“Well, I’ll think about it,” she said with trepidation in her voice.

She came back. She finished the book. Her perceptions were changed. She decided it was okay to believe some of those things, and she was saddened that she didn’t remember ever hearing that perspective before. So, she started teaching some of those concepts to the senior high girls she taught in Sunday school, and those girls ate it up!

Another lay person (and college professor – later to be seminary student) seriously disagreed with me on some things I was sharing as a part of the Jesus in the Gospels Disciple Bible Study. One night our disagreement escalated to a blow up (a situation that I did not handle very pastorally, much to my chagrin).

Yet, she stayed at the table. She came back week after week, and at the end, she noted in a very cordial conversation that much of what she believed had not changed. Nonetheless, she said she had an expanded vocabulary for expressing her beliefs. She had a new appreciation for the fact that people can believe differently and still serve together. She had been stretched, and that was okay – no, actually good. I, too, had grown in how I approach teaching. I was reminded that I need to leave more space for differing beliefs in my leadership.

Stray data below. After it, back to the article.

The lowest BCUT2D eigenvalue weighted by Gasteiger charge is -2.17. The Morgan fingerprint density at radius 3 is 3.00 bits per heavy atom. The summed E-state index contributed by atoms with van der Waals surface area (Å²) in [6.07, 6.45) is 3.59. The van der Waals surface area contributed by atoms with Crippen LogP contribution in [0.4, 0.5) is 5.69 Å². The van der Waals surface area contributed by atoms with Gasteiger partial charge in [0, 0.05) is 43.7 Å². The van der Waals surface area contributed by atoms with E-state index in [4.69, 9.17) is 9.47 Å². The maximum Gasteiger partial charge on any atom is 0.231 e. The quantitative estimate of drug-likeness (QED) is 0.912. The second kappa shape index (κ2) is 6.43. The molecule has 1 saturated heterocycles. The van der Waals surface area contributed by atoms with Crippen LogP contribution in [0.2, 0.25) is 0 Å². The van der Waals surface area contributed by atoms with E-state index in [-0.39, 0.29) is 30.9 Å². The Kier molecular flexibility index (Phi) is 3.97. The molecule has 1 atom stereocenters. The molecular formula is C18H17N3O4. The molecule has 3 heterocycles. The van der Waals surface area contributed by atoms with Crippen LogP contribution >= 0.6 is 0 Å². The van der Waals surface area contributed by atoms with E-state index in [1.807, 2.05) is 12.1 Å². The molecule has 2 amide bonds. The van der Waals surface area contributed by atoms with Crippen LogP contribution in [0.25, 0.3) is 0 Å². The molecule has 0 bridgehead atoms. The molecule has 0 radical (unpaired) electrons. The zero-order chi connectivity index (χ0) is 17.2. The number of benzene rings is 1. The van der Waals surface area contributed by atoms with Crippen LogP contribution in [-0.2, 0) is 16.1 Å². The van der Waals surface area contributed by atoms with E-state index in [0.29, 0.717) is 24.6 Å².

Surely you’ve been near a swimming pool that has not been cleaned in a long while. Can’t you see the yellowish, greeny, brown slime beginning to coat the sides? The rancid smell is one that kind of sticks in your nose even after you walk away, right? And don’t breathe through your mouth, because that smell is one you can taste if you’re not careful. You can add more water, but it’ll just evaporate, leaving behind the mildew.

I think the same can happen in our individual lives of faith and in our communities of faith. No matter how much we stir around the same old thoughts and opinions, the water remains stagnant. The water that brings life becomes so dirty that we no longer get sustenance from us, and if we are not careful, it evaporates, leaving us dry.